“Some days after work, the last thing I want to do is go home. I want to point the car in the opposite direction and just keep driving.”
You know you’re not the first person in the world to want to run away from things—things like a hard stretch in your marriage, a job you dread facing every morning, financial pressures, relational pressures, professional pressures. You simply want out, and you’re beginning to feel a little desperate about it.
The trouble is, you can’t shake the feeling that fleeing is a coward’s way out. If you had any emotional or spiritual backbone at all, you wouldn’t feel like cutting and running. If you were mature, you’d stay with your hellish situation and slug it out or endure it or—like your grandparents, perhaps—make the best of it.
Think for a minute of who in the Bible did and didn’t flee difficult circumstances? Who left town before they got themselves killed, and who hung in there, gutting it out with no guarantee of success?
• Jacob didn’t face his twin brother’s wrath after duping him and his blind father Isaac but instead fled from it all.
• Jonah didn’t face an intimidating divine assignment but instead fled from God—or at least tried to.
• Jeremiah did hang in there during a desperate national and political era—and he nearly hanged for it.
The apostle Paul seemed to have spent half his life fleeing assassination or execution, and the other half refusing to flee, instead willingly exposing himself to danger and trusting God for the outcome.
In this lesson, you’ll explore what makes you feel like heading for the hills and leaving it all behind, not that you feel like that every day. But most men have spells now and then of wanting out—out of their job, their marriage, their responsibilities. Then again, some men feel this way most of their lives, whether or not they actually flee. How can you deal with this temptation? Is there middle ground, where you can opt to stay in miserable circumstances and yet glean a little joy in the process?
Use the space below to summarize your beginning place for this lesson. Describe your realities as well as your desires about the temptation to flee—your marriage, your family, your job, whatever. We’ll start here and then go deeper.
1 Peter 4:12-13,19
Friends, when life gets really difficult, don’t jump to the conclusion that God isn’t on the job. Instead, be glad that you are in the very thick of what Christ experienced. This is a spiritual refining process, with glory just around the corner. . . .
So if you find life difficult because you’re doing what God said, take it in stride. Trust him. He knows what he’s doing, and he’ll keep on doing it.
• How do you explain hardship—the kind that begs you to run way from home, work, or a sphere of your life that you really care about? How directly is God’s hand in it, if at all?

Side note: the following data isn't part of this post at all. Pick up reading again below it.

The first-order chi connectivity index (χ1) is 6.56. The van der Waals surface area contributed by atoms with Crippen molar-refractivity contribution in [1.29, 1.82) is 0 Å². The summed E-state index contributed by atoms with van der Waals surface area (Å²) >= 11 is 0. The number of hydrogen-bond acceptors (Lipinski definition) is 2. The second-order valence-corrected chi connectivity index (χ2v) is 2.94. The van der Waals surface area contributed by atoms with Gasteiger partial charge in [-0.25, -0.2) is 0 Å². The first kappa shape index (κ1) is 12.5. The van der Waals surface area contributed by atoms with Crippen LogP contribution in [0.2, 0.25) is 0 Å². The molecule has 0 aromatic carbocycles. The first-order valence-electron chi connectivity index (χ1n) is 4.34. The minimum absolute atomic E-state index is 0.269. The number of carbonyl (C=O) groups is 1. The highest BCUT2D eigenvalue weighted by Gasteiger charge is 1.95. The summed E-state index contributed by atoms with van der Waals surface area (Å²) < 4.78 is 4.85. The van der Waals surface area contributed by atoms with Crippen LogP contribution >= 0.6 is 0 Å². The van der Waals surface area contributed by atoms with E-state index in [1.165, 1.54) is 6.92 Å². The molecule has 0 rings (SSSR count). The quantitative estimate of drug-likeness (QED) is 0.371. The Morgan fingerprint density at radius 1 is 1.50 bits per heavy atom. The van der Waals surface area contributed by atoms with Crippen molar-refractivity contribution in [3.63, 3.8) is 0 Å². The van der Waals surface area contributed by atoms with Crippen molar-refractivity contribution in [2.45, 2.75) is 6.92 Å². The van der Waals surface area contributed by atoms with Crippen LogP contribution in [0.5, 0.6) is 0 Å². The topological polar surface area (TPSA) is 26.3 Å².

• What guarantees are there, if any, that you’ll come through this hardship? That you’ll be a better person because of it?
• Have you ever been in a crisis or hardship that you’ve wanted to flee and you can’t see God’s hand in it? Think about this.
• Describe a season of hardship you went through that made you want to flee but you ended up hanging in there. What made you hang in there?
God, help me to see you . . .
A Convenient Escape
From The Divorce Dilemma, by Richard Goodall
In the days when divorce was not permitted, the reaction may well have been to put up with what had “gone wrong”; now that divorce is freely available, the reaction, first and foremost, is to escape. This is understandable, because any animal wishes to get out of a cage, no matter how beautiful and well furbished that cage may have been. The tragedy inherent in the situation is that one may leave a modern, clean and convenient type of prison and end up in a dungeon. . . .
It may almost sound trite but, if divorce were prohibited, people could not divorce. If people were not allowed to divorce, they would in some way or other find a modus vivendi, they would come to terms with each other’s foibles, at least for the sake of the children. . . .
They all claim that they thought hard and long, as the expression goes, before taking such a serious step; that they were saddened once they decided that their marriages should terminate; that they were concerned for their children. Nevertheless, the decision had to be taken. The justification put forward always was along the lines that “it was my life that I had to think about,” “you only live once and I could not continue living like that,” and similar expressions which highlight the personal drama, which was genuinely felt, of the individual caught in the web of an unhappy marital relationship.
No criticism of such people is intended here. But the point needs to be restated that none of them put the wellbeing of their children first: in some form or other, for one reason or the other, each of them put their happiness first.
• Does it strike you as simplistic or realistic to argue that prohibiting divorce would make for a better society?
• If our society will not forbid divorce, can a couple? Or could a community or organization—such as a church, say—so forbid divorce among couples who voluntarily submitted to the authority of said church or organization? What might be the benefits of such a social prohibition? Liabilities?
• In your observation or firsthand experience, how often is divorce a legally sanctioned way of fleeing a tough situation? How often is it a way of fleeing a toxic situation? Is there a difference?
• Is fleeing a tough or seemingly impossible marriage an essentially selfish act? Think about this.
Lord, give me strength to . . .